Social entrepreneur Harmony Ilunga is fighting to eradicate racism in Hong Kong. As a refugee from Congo, she explains why representation is so important – especially today.

When diversity advocate Harmony Ilunga first moved to Hong Kong from Congo in 2011, she was a refugee – and just 12 years old. Since then, she’s spent a lifetime advocating for diversity and inclusion, not least in the fashion industry. Faced with racism and rejection from all sides as an aspiring model at the age of 18, she’s sought to take matters into her own hands and create opportunities for others like her.

Now the founder of social enterprise Harmony HK, she’s giving ethnic minorities and refugees a chance to showcase their creative talents on the runway. What started out as a fashion show in 2018 has now turned into a fully-fledged modelling agency with 32 models, each with different ethnicities, genders, and sexual orientations.

Here, she talks to Hive Life about racism in Hong Kong – both in the modelling industry and in society – and what needs to be done about it.

Harmony Ilunga

What inspired you to kickstart your company?

It was an idea that I’d had from the day I started experiencing racism in Hong Kong, particularly in the fashion industry. In the first fashion show I did, I remember local people were making fun of the director of the fashion show for having a black model in her line. Some time after that, a model agency I approached told me they preferred white models over black models. As a model, I experience racism a lot – I’ve tried different agencies, and I just don’t get called back. I also have other friends who have experienced the same treatment as I did. So in 2018, I decided I was just going to start my own company.

Do you identify yourself as a Hong Konger?

I guess I am a Hong Konger in some ways – I grew up here, my character was built here, my friends are here. But, it always goes back to the question of what it really means to be a Hong Konger. There is no paper or identification for me to identify myself as a Hong Konger and I don’t think I’ll ever be accepted as a true Hong Konger because of my skin colour. It is a big question I always ask myself – yes, I’m a Hong Konger, but I feel like I’m fighting so much for this name. I say I’m from Congo, but even Congolese people don’t make me feel like one. They always tell me, “Oh, your accent sounds different” or “Your Lingala is not as fluent as it used to be”. So, I like to identify myself as a global citizen.

What is racism and discrimination like in Hong Kong?

It’s strong and it happens every day. When I was walking here, there was a Chinese lady who saw me, immediately called her friends, and shouted, “There’s a black girl walking here”. Then, they all came outside looking at me and talking about me. There was another time when a Chinese lady saw me and pulled her son behind her. Sometimes when I go to the shop, people follow me. It’s these experiences that make you feel like you’re new here, even though you’re not. 

It happens a lot at school, too. I remember back in 2016 when Ebola cases were rising in Africa and I got asked by my teacher if I had Ebola, even though I’ve been living in Hong Kong for so many years. I also got asked if we have enough food in Africa, if it was my first time I wore clothes, and why the back of my hand is black while my palm is light. I remember once, I was doing an exam and my teacher called the janitor to check my hair. My experiences show that there is still a sense of ignorance in Hong Kong towards people of colour.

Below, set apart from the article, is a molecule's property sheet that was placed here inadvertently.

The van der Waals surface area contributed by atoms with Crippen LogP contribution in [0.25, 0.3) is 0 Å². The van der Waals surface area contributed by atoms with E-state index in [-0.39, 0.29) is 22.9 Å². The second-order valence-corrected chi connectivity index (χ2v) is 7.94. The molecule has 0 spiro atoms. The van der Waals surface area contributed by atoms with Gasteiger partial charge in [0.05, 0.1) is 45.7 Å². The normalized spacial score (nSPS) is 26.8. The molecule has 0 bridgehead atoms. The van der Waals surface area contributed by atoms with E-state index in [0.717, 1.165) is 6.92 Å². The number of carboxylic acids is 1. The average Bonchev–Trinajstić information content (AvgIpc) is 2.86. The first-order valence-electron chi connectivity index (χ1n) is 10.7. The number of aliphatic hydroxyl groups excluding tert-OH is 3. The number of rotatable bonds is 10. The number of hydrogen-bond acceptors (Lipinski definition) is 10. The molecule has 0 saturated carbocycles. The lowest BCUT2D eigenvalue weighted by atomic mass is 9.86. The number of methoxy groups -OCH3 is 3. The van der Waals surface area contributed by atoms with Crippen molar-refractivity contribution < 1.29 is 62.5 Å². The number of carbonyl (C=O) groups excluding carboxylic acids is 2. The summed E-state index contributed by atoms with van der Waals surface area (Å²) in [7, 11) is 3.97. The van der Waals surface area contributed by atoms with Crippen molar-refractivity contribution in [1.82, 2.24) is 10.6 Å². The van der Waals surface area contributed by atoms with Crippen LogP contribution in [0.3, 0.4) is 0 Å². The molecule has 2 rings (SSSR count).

Harmony HK

How has representation in Hong Kong changed over the years?

Hong Kong might be an international city, but it is only international when it comes to finance. When it comes to art and culture, representation is still missing. There’s been a bit of improvement – with the Black Lives Matter movement, it has made some people more open-minded and accepting. Some people are starting to have conversations and some fashion agencies have started to get black models. But, there is still a lot of room for improvement. A lot of people are still indifferent to the issue and believe that all lives matter.

What needs to change in Hong Kong?

Three things. The first one is media representation. Not all Africans are poor and hungry; not all Indians or Pakistanis wear turbans. Refugees are not victims that should be pitied. Yes, I am a refugee, but I am also a human being. I just want to contribute to society and I want to be treated just like everyone else.

Second is the education system. The school system is great, but it needs to change when it comes to diversity because there is so much racism in school. I remember my school being very segregated – we were separated into two groups, the Chinese and the others. When the school system is categorising us, it is already failing society.

Third is the fashion industry. There needs to be much more diversity. Beauty standards should not be set by white, tall models because not everyone looks like that and not everyone is going to wear that. Beauty comes in all shapes and colours, and that needs to be celebrated.

Harmony HK

What’s next for Harmony HK?

We are working on our recently-launched model agency. We currently have 32 models who are from different backgrounds, ethnicities, genders, and sexual orientations. When people say they don’t know where to find diverse models, that is what we are putting on the table. We are also hosting our own fashion show at Eaton Hotel on 5 September. Ultimately, I hope that when people think of diversity, the first people they think of is us.


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